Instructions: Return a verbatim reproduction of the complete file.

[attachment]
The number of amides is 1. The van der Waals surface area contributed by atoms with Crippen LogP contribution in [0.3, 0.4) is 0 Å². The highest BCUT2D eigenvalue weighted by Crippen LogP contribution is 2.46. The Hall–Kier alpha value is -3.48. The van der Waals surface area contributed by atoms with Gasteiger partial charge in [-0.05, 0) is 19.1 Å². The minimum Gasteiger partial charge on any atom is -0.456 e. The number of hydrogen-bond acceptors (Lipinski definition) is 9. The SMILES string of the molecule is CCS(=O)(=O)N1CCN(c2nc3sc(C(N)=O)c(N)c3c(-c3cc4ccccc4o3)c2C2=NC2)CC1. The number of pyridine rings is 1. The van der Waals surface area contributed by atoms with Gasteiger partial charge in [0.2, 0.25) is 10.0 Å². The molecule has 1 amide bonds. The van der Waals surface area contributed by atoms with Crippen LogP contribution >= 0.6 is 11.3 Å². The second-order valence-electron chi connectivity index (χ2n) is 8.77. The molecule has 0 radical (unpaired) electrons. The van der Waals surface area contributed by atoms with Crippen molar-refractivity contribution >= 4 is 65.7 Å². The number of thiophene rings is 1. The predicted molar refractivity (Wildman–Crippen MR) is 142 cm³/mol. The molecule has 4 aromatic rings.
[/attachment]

The number of amides is 1. The van der Waals surface area contributed by atoms with Crippen LogP contribution in [0.3, 0.4) is 0 Å². The highest BCUT2D eigenvalue weighted by Crippen LogP contribution is 2.46. The Hall–Kier alpha value is -3.48. The van der Waals surface area contributed by atoms with Gasteiger partial charge in [-0.05, 0) is 19.1 Å². The minimum Gasteiger partial charge on any atom is -0.456 e. The number of hydrogen-bond acceptors (Lipinski definition) is 9. The SMILES string of the molecule is CCS(=O)(=O)N1CCN(c2nc3sc(C(N)=O)c(N)c3c(-c3cc4ccccc4o3)c2C2=NC2)CC1. The number of pyridine rings is 1. The van der Waals surface area contributed by atoms with Gasteiger partial charge in [0.2, 0.25) is 10.0 Å². The molecule has 1 amide bonds. The van der Waals surface area contributed by atoms with Crippen LogP contribution >= 0.6 is 11.3 Å². The second-order valence-electron chi connectivity index (χ2n) is 8.77. The molecule has 0 radical (unpaired) electrons. The van der Waals surface area contributed by atoms with Crippen molar-refractivity contribution >= 4 is 65.7 Å². The number of thiophene rings is 1. The predicted molar refractivity (Wildman–Crippen MR) is 142 cm³/mol. The molecule has 4 aromatic rings.